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Storming of the bastion!

| Updated on: Sep 16, 2015
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Kwid chart

Kwid chart

It is the new 'Kwid' on the block. But, can Renault's small car with a twist take on the might of the Alto?

The entry small car buyer’s is the most homogenous bunch amongst all the segments in the Indian market. He or She is also most frequently misunderstood by car makers. They are extremely unadventurous with their choice, but know exactly what they are getting in the cars they buy. They are aware that the cars are a compromise (in terms of comparable quality), yet they seek maximum value even within that formula. Even if there is a hint of a worse case scenario around the corner, they are willing to postpone the purchase, because they are in no hurry to jump into the four-wheeled personal mobility bandwagon.

This is the reason why cars like the Tata Nano and the Hyundai Eon just didn’t fully achieve their potential. And this is the reason why the Maruti Suzuki Alto continues to dominate the segment. It is this one-sided battle that Renault is getting into with the new Kwid, a hatchback with a size advantage, and hopefully, a price advantage too.

Entry Strategy

Like a mathematical theorem, there are a few axioms that will necessarily have to be a part of the formula for a new entry-level small car to be successful. It needs to have been specifically developed for the Indian market. It needs to be almost entirely manufactured here too, so that it can be priced competitively. It needs to clearly represent the prospect of a long-term low-cost ownership experience. And it needs to be highly accessible to buyers across the country.

The Kwid should manage to tick-off most of these check boxes, though doubts remain about some of these like access, given Renault’s relatively fewer dealership outlets. But, the Kwid has all the hallmarks for a car that can be an attractive alternative. For even the most under-informed, the amount of effort that has gone into creating the Kwid would be quite apparent from just its exterior design.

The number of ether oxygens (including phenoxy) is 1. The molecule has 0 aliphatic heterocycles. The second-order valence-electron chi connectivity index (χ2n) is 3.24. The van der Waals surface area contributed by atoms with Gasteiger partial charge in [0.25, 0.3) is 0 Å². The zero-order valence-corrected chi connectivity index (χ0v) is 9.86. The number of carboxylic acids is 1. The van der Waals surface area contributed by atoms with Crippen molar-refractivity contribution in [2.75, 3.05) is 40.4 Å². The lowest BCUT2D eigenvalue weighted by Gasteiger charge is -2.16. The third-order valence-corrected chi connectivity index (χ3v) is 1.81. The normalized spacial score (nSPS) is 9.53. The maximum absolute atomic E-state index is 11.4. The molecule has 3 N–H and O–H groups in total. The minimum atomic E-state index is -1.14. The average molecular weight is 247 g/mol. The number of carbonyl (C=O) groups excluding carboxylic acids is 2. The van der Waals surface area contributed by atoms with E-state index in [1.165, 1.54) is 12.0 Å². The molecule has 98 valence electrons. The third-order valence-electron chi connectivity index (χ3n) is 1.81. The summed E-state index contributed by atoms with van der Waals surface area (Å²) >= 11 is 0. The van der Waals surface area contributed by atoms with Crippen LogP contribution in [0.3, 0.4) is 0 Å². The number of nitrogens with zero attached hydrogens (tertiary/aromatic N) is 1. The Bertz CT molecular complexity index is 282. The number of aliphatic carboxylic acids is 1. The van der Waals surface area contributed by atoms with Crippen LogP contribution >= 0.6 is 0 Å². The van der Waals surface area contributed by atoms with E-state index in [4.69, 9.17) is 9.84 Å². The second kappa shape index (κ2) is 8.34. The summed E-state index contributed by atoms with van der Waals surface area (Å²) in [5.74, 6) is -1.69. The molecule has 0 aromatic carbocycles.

The Kwid’s underlying proposition is its sports utility styling. Driven by the fact that this is the body style that is currently the rage across markets, and not the least because Renault's success in India is underlined largely by the Duster's popularity, the Kwid makes a statement even when standing still. The entry hatchback segment is lacking in variety and the tall-boy design is by now passe. So, is it just SUV styling or does the Kwid’s design also serve a purpose? Well, if the 180mm ground clearance and the extra headroom at the front can be considered more practical than what is offered by the others in the segment, then the Kwid's design would have already served a purpose.

Design

The rectangular proportions of the Kwid’s front make it look like a SUV. The fairly straight slab of the bonnet, the headlamp design, the squared-off wheel arches and stalked door mirrors accentuate the sports utility appeal of the Kwid. But, step over to the side and the character of the Kwid seems to transform a bit. Though the windscreen is steeply raked and crossover-like, the roofline slopes sharply towards the rear and suddenly it seems to be looking more like a hatch. In fact, when viewed from the rear, the Kwid looks like a small hatch with a raised stance. Right after the B-pillar, the SUV styling melts away. 

The raised shoulder-line which rises rapidly right past the B-pillar, the narrow rear glass and the steeply raked windscreen at the front, all point to a fairly restricted green house. This doesn't seem to restrict the amount of light that seeps into the cabin, though we certainly thought that the visibility for the driver could have been better.

The Kwid is also smaller in the flesh than it seems be when you look at a brochure or a photograph. However, it still has some segment-leading dimensions. Its wheelbase (at 2,422mm) is the longest in the segment and its boot volume is the highest at 300 litres. Weighing in at just about 660 kgs, the Kwid is also one of the lightest cars in the market. Active light-weighting, without sacrificing structural integrity seems to have been one of the focuses while the Kwid was being developed. 

Cabin